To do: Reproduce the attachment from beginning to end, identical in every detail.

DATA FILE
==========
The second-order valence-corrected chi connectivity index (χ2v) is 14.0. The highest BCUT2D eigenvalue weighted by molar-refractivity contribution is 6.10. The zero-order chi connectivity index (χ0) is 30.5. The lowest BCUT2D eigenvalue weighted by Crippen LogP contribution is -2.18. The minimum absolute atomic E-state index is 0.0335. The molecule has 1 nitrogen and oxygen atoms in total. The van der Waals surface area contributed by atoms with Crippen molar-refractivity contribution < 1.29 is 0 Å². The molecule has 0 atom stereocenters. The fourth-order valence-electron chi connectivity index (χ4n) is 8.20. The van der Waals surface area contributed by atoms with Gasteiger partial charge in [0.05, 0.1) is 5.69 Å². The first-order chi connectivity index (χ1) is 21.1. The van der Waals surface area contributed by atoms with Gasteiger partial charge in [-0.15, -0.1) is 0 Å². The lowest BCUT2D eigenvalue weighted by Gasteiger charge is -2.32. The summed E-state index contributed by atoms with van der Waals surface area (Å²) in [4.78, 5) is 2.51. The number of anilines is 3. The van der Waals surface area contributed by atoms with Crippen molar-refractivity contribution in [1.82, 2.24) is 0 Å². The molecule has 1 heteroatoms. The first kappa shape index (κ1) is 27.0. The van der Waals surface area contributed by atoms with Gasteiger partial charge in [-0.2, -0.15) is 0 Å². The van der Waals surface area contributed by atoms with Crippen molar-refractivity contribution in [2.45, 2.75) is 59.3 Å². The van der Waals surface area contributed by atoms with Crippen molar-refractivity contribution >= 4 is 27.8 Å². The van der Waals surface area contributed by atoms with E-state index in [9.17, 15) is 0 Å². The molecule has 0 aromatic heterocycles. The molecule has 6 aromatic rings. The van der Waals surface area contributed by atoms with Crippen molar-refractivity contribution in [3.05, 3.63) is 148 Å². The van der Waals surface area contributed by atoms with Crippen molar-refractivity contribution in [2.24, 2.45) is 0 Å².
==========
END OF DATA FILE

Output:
The second-order valence-corrected chi connectivity index (χ2v) is 14.0. The highest BCUT2D eigenvalue weighted by molar-refractivity contribution is 6.10. The zero-order chi connectivity index (χ0) is 30.5. The lowest BCUT2D eigenvalue weighted by Crippen LogP contribution is -2.18. The minimum absolute atomic E-state index is 0.0335. The molecule has 1 nitrogen and oxygen atoms in total. The van der Waals surface area contributed by atoms with Crippen molar-refractivity contribution < 1.29 is 0 Å². The molecule has 0 atom stereocenters. The fourth-order valence-electron chi connectivity index (χ4n) is 8.20. The van der Waals surface area contributed by atoms with Gasteiger partial charge in [0.05, 0.1) is 5.69 Å². The first-order chi connectivity index (χ1) is 21.1. The van der Waals surface area contributed by atoms with Gasteiger partial charge in [-0.15, -0.1) is 0 Å². The lowest BCUT2D eigenvalue weighted by Gasteiger charge is -2.32. The summed E-state index contributed by atoms with van der Waals surface area (Å²) in [4.78, 5) is 2.51. The number of anilines is 3. The van der Waals surface area contributed by atoms with Crippen molar-refractivity contribution in [1.82, 2.24) is 0 Å². The molecule has 1 heteroatoms. The first kappa shape index (κ1) is 27.0. The van der Waals surface area contributed by atoms with Gasteiger partial charge in [-0.2, -0.15) is 0 Å². The van der Waals surface area contributed by atoms with Crippen molar-refractivity contribution in [2.45, 2.75) is 59.3 Å². The van der Waals surface area contributed by atoms with Crippen molar-refractivity contribution >= 4 is 27.8 Å². The van der Waals surface area contributed by atoms with E-state index in [9.17, 15) is 0 Å². The molecule has 0 aromatic heterocycles. The molecule has 6 aromatic rings. The van der Waals surface area contributed by atoms with Crippen molar-refractivity contribution in [3.05, 3.63) is 148 Å². The van der Waals surface area contributed by atoms with Crippen molar-refractivity contribution in [2.24, 2.45) is 0 Å².